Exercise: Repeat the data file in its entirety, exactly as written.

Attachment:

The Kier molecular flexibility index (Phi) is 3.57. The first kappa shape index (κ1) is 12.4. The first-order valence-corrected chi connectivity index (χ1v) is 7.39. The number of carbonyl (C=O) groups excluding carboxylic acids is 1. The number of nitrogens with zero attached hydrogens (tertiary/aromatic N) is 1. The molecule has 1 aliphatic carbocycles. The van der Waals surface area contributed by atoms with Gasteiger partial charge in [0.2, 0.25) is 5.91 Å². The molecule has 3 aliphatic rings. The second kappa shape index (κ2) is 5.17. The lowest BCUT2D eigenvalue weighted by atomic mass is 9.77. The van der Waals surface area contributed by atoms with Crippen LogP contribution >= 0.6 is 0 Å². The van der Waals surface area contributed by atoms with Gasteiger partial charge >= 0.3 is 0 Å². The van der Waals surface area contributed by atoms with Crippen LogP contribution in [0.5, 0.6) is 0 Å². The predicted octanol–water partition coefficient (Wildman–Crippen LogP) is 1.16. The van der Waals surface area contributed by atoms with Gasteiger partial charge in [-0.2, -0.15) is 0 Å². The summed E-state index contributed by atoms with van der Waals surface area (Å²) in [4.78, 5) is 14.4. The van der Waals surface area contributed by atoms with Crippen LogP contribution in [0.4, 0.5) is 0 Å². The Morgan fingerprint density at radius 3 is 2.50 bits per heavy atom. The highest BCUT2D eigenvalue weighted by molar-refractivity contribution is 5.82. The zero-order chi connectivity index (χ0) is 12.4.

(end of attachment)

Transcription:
The Kier molecular flexibility index (Phi) is 3.57. The first kappa shape index (κ1) is 12.4. The first-order valence-corrected chi connectivity index (χ1v) is 7.39. The number of carbonyl (C=O) groups excluding carboxylic acids is 1. The number of nitrogens with zero attached hydrogens (tertiary/aromatic N) is 1. The molecule has 1 aliphatic carbocycles. The van der Waals surface area contributed by atoms with Gasteiger partial charge in [0.2, 0.25) is 5.91 Å². The molecule has 3 aliphatic rings. The second kappa shape index (κ2) is 5.17. The lowest BCUT2D eigenvalue weighted by atomic mass is 9.77. The van der Waals surface area contributed by atoms with Crippen LogP contribution >= 0.6 is 0 Å². The van der Waals surface area contributed by atoms with Gasteiger partial charge >= 0.3 is 0 Å². The van der Waals surface area contributed by atoms with Crippen LogP contribution in [0.5, 0.6) is 0 Å². The predicted octanol–water partition coefficient (Wildman–Crippen LogP) is 1.16. The van der Waals surface area contributed by atoms with Gasteiger partial charge in [-0.2, -0.15) is 0 Å². The summed E-state index contributed by atoms with van der Waals surface area (Å²) in [4.78, 5) is 14.4. The van der Waals surface area contributed by atoms with Crippen LogP contribution in [0.4, 0.5) is 0 Å². The Morgan fingerprint density at radius 3 is 2.50 bits per heavy atom. The highest BCUT2D eigenvalue weighted by molar-refractivity contribution is 5.82. The zero-order chi connectivity index (χ0) is 12.4.